2nd September 2010
‘…this is a credibly fresh attempt to read a series of deeply felt historical events and circumstances from a new perspective with new materials. It succeeds both as art and as a form of social cohesion.’
Full review by Giles Sutherland:
Close-Knit, Timespan, Helmsdale, Sutherland.
Perhaps it’s the zeitgeist but knitting certainly seems to be de rigueur at the moment. Recently, Dunbar Arts Trust staged a recreation of the town’s harbour using knitted fabric (and were ‘tweeted’ on Radio Four’s ‘Women’s Hour’). Currently, there’s also a knitting conference1 being held in Shetland to celebrate the craft’s fascinating and long history.
At Timespan, as part of its ‘bridging’ project where artists work in conjunction with the local community, East Lothian artist Julia Douglas, as part of a recent residency, has chosen to focus on the ancient and valued craft of knitting as a means of collaborative interaction with the town’s residents. It’s a brilliant and insightful move because knitting accesses a wealth of traditions, customs and techniques and embraces social and economic history, as well as a domestic one. Knitting also bridges the gender gap because although most of the woollen garments were made by woman they were worn by both sexes equally. For example, each fishing community on the Moray Firth devised its own knitted pattern pullover so that drowned fishermen could be readily identified.
Julia Douglas has succeeded in bringing together a number of community elements and elevating knitting from a craft to an artistic medium without loosing sight of its traditions and values.
A flavour of Douglas’ approach is given in what, at first glance, appears to be a bona fide estate agent’s sales brochure entitled ‘Foxglove Cottage: A superb compact bijou residential croft in the heart of Caithness’. However, this is quickly revealed as a satirical document which skilfully employs the estate agent’s notoriously euphemistic jargon to give an account of the material living conditions of the Caithness crofters in the 19th century:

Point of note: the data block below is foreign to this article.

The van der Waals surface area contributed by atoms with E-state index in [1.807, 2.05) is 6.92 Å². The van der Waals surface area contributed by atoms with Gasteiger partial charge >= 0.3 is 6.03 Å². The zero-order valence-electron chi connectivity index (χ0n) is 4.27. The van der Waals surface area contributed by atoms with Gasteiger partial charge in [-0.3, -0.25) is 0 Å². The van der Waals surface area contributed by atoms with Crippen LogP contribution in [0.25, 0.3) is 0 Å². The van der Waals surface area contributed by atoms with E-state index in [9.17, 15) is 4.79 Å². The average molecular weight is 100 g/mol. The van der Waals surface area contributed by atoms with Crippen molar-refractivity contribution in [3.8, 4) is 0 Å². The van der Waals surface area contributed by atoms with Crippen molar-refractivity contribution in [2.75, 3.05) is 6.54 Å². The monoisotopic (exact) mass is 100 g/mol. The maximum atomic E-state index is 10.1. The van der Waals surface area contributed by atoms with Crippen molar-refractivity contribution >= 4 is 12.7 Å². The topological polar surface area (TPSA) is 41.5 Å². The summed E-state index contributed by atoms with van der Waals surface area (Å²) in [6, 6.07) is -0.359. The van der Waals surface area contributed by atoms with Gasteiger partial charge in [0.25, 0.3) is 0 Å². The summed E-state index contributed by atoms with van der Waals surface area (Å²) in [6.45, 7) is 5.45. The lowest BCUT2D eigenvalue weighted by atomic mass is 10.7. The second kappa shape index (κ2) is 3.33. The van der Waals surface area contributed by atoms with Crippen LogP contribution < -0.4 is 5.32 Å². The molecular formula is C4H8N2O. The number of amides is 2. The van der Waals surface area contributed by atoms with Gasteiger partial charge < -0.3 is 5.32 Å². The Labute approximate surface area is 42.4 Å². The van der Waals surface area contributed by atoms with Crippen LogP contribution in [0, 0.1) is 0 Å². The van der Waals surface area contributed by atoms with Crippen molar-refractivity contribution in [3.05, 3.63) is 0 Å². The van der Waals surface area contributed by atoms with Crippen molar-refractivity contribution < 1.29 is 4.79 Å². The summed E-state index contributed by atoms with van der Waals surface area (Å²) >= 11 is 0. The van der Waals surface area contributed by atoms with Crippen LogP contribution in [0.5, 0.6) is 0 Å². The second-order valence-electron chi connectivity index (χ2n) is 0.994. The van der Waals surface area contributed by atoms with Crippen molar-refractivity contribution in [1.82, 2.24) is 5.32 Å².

The property currently lacks plumbing and electricity; however, a stream passes near the croft, supplying a clean water source; peat banks are less than five minutes’ walk, providing an ideal source for winter fuel, and an abundant source of mutton fat and fish oil is obtainable for candle making and lamp oil. The opportunity to build a dry outhouse is offered for sewage disposal and a chamber pot may be used overnight…. N.B. Though children may be encouraged to help with all crofting activities, small children and animals must be tethered to a stone or stake at all times when out doors, as the cliff edge is close!
The document – written and conceived by Douglas and Lorna Jappy – is based on historical fact; the last sentence refers to the practice of Badbea crofters (Badbea is a Clearance village several miles north of Helmsdale on the Caithness coast) of tethering small children to prevent them from falling from a nearby coastal cliff.
This, in turn, is the basis of another collaborative work ‘For Your Own Good’ made with local primary children and the Helmsdale knitting group.2 The installation consists of 21 woollen bootees (representing the number of children under 10 years in Badbea at the time of the 1841 census) and three large woollen boulders to which the bootees are ‘tethered’. The exhibition notes go so far as to ascribe individual children’s names and ages to each item of footwear. As well as being a fun piece it also has a serious intent, illustrating the precariousness of these crofters’ lives and the danger and difficulty they faced on a daily basis. But most importantly it clearly illustrates the resident artist’s role as an ‘ideas catalyst’ involving others in a type of narrative art-making from which they might otherwise be excluded.
Another of Douglas’ individual works, ‘One Perfectly Good Bucket’ references the traditions of arte povera and ‘installation’ art but gives it a particular local resonance. Douglas found the damaged bucket on one of the ruined crofts in Wester Helmsdale and repaired it with string – referring to the traditional crofter’s habits of frugality and resourcefulness. Thus the object is transformed from uselessness to utility, and from the discarded to the valued.
Despite the now overworked theme of the Highland Clearances, and the concomitant devices it relies on – ruined crofts, a dispossessed and disenfranchised people, hardship and suffering – this is a credibly fresh attempt to read a series of deeply felt historical events and circumstances from a new perspective with new materials. It succeeds both as art and as a form of social cohesion.
Written by Giles Sutherland, who writes Art criticism in Scotland and internationally.